Asylum seekers growing more desperate to reach Canada
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Hey there, time traveller!
This article was published 16/02/2017 (2231 days ago), so information in it may no longer be current.
OTTAWA — It is a video that should make your stomach clench at least a little.
A man, his black balaclava and blue jeans caked with frost, crouches on the snow. As he is approached by a CBC reporter who was waiting along the U.S. border near Emerson, he raises his arms in the air as if he is about to be arrested. He has been walking for 21 hours across farm fields in North Dakota, aiming to make it into Canada, where he hopes a refugee claim will be granted.
When the reporter, Nick Purdon, tells him he is in Canada, the man blinks hard.
Hollywood couldn’t write a better tale — except this is no movie. It’s real.
The idea so many people are choosing to walk for so long, in such treacherous conditions, to get out of the United States and into Canada has made international headlines. One hears of people taking risks to flee oppressive regimes in faraway places, but America?
The climate in the U.S. has changed, and it’s not just because of President Donald Trump. People started fleeing for Canada years before Trump even announced he was running for president, but the numbers are growing. In 2013-14, it was 68. The next year, 136. In 2015-16, 340. Since April 1, it’s at least 470, including about 70 in the last seven weeks alone.
Many of those escaping to Canada have already been rejected by the U.S. as refugees. They are hoping Canada might be more open to their plight.
At least some of them go on to receive refugee status when they apply here, which suggests Canada and the U.S. do not have the kind of integrated refugee policy that lay beneath the assumptions of the Safe Third Country Agreement.
That agreement, signed more than a decade ago, says both countries are considered equally safe for refugees and whichever country a claimant lands in first is where they must make their claim. If the claimants stop at the border crossing, the guards will escort them back to the U.S. However, once they are on Canadian soil, even if they got here illegally, Canada is obliged to hear their case.
The response of the people of Emerson to this influx of refugees, some of whom knock on their doors in the middle of the night, freezing and desperate for help, is a testament to their generosity and compassion. The softness with which Mohamed was greeted by an RCMP officer in that video is heartwarming.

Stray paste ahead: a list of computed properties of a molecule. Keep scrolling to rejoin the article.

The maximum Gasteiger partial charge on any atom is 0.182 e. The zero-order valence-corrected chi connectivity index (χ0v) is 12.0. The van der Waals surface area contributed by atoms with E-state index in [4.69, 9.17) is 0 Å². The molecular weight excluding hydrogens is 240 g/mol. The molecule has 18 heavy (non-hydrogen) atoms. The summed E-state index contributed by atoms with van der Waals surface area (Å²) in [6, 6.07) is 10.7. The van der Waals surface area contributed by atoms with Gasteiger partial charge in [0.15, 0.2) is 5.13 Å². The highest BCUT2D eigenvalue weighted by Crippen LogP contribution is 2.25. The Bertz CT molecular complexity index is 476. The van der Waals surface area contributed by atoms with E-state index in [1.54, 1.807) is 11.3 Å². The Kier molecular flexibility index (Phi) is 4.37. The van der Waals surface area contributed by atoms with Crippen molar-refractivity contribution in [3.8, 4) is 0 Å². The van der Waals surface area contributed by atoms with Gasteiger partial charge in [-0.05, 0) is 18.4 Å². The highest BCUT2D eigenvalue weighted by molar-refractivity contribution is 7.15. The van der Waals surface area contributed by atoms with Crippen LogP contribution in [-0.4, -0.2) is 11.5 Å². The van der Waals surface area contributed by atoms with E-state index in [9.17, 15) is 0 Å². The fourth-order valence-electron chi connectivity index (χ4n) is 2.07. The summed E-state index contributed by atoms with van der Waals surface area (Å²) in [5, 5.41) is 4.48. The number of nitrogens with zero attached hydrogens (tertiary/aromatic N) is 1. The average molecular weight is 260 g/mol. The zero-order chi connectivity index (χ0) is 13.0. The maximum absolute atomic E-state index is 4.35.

This issue, however, is a growing problem for the federal government,and could get worse if the spring thaw brings the proof some fear — that not everyone who has tried to make this trek has survived.
The NDP are among those who want Canada to suspend the Safe Third Country Agreement. Doing that should end the risks people are taking to make it to Canada because they can then go right to the border office. B
ut it won’t stop the flood. In fact, it likely will make it bigger because it will eliminate the risky journey.
Some think Canada could stop the flood by simply sending anyone who comes across back to the U.S., but we can’t. International law prevents us from doing that once the claimants are on Canadian soil.
Thus far, Immigration Minister Ahmed Hussen has been firm the Safe Third Country Agreement is not affected by Trump’s attempt to bar people from seven Muslim-majority countries from entering the U.S.
Hussen said this week that executive order has been suspended by the courts and an asylum claimant in the U.S. will still get a fair hearing, which is what Canada expects under the agreement.
The problem here really isn’t that people are trying to make refugee claims in Canada. Almost 9,000 people have arrived in Canada to make an asylum claim in this fiscal year, according to statistics from Citizenship and Immigration Canada.
The problem is the Safe Third Country Agreement has people putting their lives at risk to make a claim.
Last month, Prime Minister Justin Trudeau and every Canadian premier spoke out to say Canada is open to refugees and will welcome them. Suspending the agreement would prove Canada is listening to asylum seekers who say they would rather be in Canada.
Perhaps we should trust that if any of these claimants are illegitimate or a security risk, our protocols and screening will ferret them out and send them back home.
By opening our doors and letting them plead their case, Canada is standing up as the nation all those premiers proclaimed it to be.
And to those who will believe the people crossing the border to look for help are just trying to beat our system and get to the front of some undefined immigration line, I ask you this: would you walk for 21 hours in -17 C in order to get to the front of a line just because you wanted a job?
Or would you do it because you are hoping to finally find safety and peace after spending most of your life fleeing persecution and fear?
Mia Rabson is the Winnipeg Free Press parliamentary bureau chief.